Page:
The ketogenic diet is all the rage in the low-carbohydrate dieting world. It’s so low-carb in fact that many people wonder if it’s a safe long-term diet. How is the keto diet (short for “ketogenic”) diet different than the Atkins diet plan? Is it an effective and healthy means of weight loss? Is it safe??? These are just some of the many questions that we hear surrounding the keto diet in the health and fitness community. While any diet that requires sacrifice and adjustments to your daily routine (and this diet requires more of that than most, with the exception of veganism) will take some effort to maintain, the overall benefits may be worth the commitment. A variety of celebrities, fitness personalities, and doctors endorse the ketogenic eating plan and its philosophies for overall health improvement and quick weight loss. According to advocates of the ketogenic diet, forcing your body into ketosis could be the answer to long-term fat loss and better health. For years, we’ve heard about the benefits of low-carb eating and consuming healthy fats. We absolutely agree with the low-carb approach for weight loss, because it is the main principle in our 21-Day Fat Loss Challenge. Below, we will explore what the ketogenic diet entails, including the change in lifestyle, and discuss its safety. The Ketogenic Diet What is the keto diet? You might already know that the keto diet is a low-carb diet plan. You might not know that it was originally designed for patients with epilepsy, as Dr. Axe discusses in his post on the subject. Researchers at Johns Hopkins Medical center initially found that fasting helped treat seizures in patients with epilepsy. How did this turn into what we know as the keto diet today? Since fasting wasn’t a healthy long-term option for elimin Continue reading >>

Importance Of Fluid Intake For Patients On The Ketogenic Diet

Importance Of Fluid Intake For Patients On The Ketogenic Diet

For children on the ketogenic (keto) diet, keeping hydrated is essential to prevent constipation and kidney stones. The high-fat content of the diet makes it more difficult for the body to break down the nutrients in foods and convert it to energy if it is not accompanied by water, which is quickly processed by the body. Your child’s keto meal plan includes their ideal fluid intake. To help prevent dehydration, your child can always have more fluid than what’s recommended. Dehydration is caused by a decreased fluid intake, increased sweating due to hot, humid weather, and an increase in physical activity without increasing fluids. Other causes can include fever, gastrointestinal issues such as vomiting and diarrhea, or viral illness such as rotavirus and norovirus. Signs of dehydration include: Dry mouth and lips No tears when crying Decrease in urine out-put Urine that is no longer light straw-colored Some children will cooperate when you tell them to drink more fluids. Other children may need a bit more coaxing. Try these ideas to encourage your child to increase their fluid intake: Novelty straws Decorative cups Popsicles made with Kool-Aid or Crystal Light (properly diluted) Caffeine-free ice tea Snow cones (if you purchase commercially made ice from a snow cone vendor, please confirm the ice is sugar-free) Sugar free Jell-O also counts as a liquid, but it is also a protein and should only be used as part of the meal plan Stickers and other reward systems — set a specific intake as the goal, and turn it into a game Remember, if your child is showing signs of dehydration, you should take them to the emergency room for evaluation. If intravenous fluids are required, a saline solution should be used. Make sure you tell the emergency room medical team that your ch Continue reading >>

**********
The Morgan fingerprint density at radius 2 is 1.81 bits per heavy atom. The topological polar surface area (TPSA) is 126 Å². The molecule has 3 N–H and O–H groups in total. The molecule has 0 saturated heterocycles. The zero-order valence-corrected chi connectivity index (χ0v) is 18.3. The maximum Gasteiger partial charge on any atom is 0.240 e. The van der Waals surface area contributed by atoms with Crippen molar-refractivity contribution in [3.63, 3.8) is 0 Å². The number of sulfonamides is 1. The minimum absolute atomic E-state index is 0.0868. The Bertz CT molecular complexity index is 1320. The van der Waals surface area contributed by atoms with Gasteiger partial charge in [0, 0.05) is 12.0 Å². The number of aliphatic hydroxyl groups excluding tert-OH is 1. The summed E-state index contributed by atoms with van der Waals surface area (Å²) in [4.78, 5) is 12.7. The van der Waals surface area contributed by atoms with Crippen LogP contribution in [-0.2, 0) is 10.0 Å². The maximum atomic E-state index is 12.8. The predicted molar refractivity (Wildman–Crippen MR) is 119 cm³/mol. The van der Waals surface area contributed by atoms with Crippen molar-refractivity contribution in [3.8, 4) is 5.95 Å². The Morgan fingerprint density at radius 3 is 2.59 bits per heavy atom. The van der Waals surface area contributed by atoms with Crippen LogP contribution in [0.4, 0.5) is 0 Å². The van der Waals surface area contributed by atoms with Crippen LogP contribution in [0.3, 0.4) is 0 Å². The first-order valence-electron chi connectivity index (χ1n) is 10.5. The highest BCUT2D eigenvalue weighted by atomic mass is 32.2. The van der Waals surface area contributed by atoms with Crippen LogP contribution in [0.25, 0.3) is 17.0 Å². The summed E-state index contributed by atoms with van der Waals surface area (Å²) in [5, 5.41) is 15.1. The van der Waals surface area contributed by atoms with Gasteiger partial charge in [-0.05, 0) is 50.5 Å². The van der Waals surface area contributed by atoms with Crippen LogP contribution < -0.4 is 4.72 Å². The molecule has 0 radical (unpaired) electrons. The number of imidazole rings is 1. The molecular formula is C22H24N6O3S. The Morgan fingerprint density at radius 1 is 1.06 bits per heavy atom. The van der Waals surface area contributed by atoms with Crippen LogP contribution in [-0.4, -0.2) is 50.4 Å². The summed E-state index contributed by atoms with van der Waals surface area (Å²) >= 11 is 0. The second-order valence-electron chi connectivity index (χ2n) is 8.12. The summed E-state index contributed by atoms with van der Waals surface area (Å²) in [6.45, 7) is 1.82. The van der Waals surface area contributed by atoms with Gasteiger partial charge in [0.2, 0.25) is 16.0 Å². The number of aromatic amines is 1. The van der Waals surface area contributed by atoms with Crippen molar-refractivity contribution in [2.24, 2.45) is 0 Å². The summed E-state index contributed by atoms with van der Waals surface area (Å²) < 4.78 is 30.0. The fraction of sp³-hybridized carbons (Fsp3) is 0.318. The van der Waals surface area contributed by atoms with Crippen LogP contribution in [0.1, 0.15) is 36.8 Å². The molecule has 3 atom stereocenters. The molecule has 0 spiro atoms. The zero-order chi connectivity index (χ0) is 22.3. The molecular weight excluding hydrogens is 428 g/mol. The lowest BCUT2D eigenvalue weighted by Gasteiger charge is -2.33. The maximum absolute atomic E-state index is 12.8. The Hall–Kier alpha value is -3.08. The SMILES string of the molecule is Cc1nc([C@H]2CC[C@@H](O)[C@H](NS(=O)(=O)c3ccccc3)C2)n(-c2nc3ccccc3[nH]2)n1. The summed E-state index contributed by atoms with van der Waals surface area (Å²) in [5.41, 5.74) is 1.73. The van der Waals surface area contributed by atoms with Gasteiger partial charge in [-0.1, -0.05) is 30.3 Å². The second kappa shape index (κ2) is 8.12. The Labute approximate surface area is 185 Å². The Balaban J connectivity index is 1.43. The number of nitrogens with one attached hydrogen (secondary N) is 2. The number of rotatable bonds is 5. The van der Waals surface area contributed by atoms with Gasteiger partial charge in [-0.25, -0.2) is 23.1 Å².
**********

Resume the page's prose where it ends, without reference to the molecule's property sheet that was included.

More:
1: Kidney Stones, Gout, & Heart Palpitations On Keto

1: Kidney Stones, Gout, & Heart Palpitations On Keto

Today we officially kickoff this brand new podcast dedicated to answering listeners questions about the low-carb, moderate protein, high-fat, ketogenic diet. It’s called Keto Talk with Jimmy Moore & The Doc (now available to listen and subscribe on iTunes) featuring 10-year veteran health podcaster Jimmy Moore from “Livin’ La Vida Low-Carb” and Arizona osteopath and bariatric physician Dr. Adam Nally from “Doc Muscles.” These two are a keto power pair ready to take on your most pressing questions about this way of eating. KEY QUOTE: “If you cheat on your ketogenic diet, then you are at risk of a kidney stone or gout. The point is if you’re gonna cheat, you’re gonna pay for it.” — Dr. Adam Nally Here’s what Jimmy and Adam talked about in Episode 1: – The beginning of this new podcast devoted to keto – How Adam uses ketogenic diets with his patients – Adam’s father who died early from diabetes issues – Follow Jimmy and Adam on Periscope – Whether keto creates or prevents kidney stones – Why it’s not a good idea to cheat on your low-carb diet – How cheating, not keto, is what leads to gout – Whether a ketogenic diet causes heart palpitations – How to best balance your electrolytes starting keto – The problem with caffeine on your cortisol levels WORLD’S 1ST REUSABLE BREATH KETONE ANALYZER NOTICE OF DISCLOSURE: Paid sponsorshipTHE WORLD’S FIRST EXOGENOUS KETONES SUPPLEMENT NOTICE OF DISCLOSURE: Paid sponsorshipLINKS MENTIONED IN EPISODE 1 – SUPPORT OUR SPONSOR: Get the 2015 Ketonix breath ketone analyzer from Ketonix.com – SUPPORT OUR SPONSOR: Try the KETO//OS exogenous ketones supplement – Jimmy Moore from “Livin’ La Vida Low-Carb” – Dr. Adam Nally, DO from DocMuscles.com – Jimmy Moore on Periscope Continue reading >>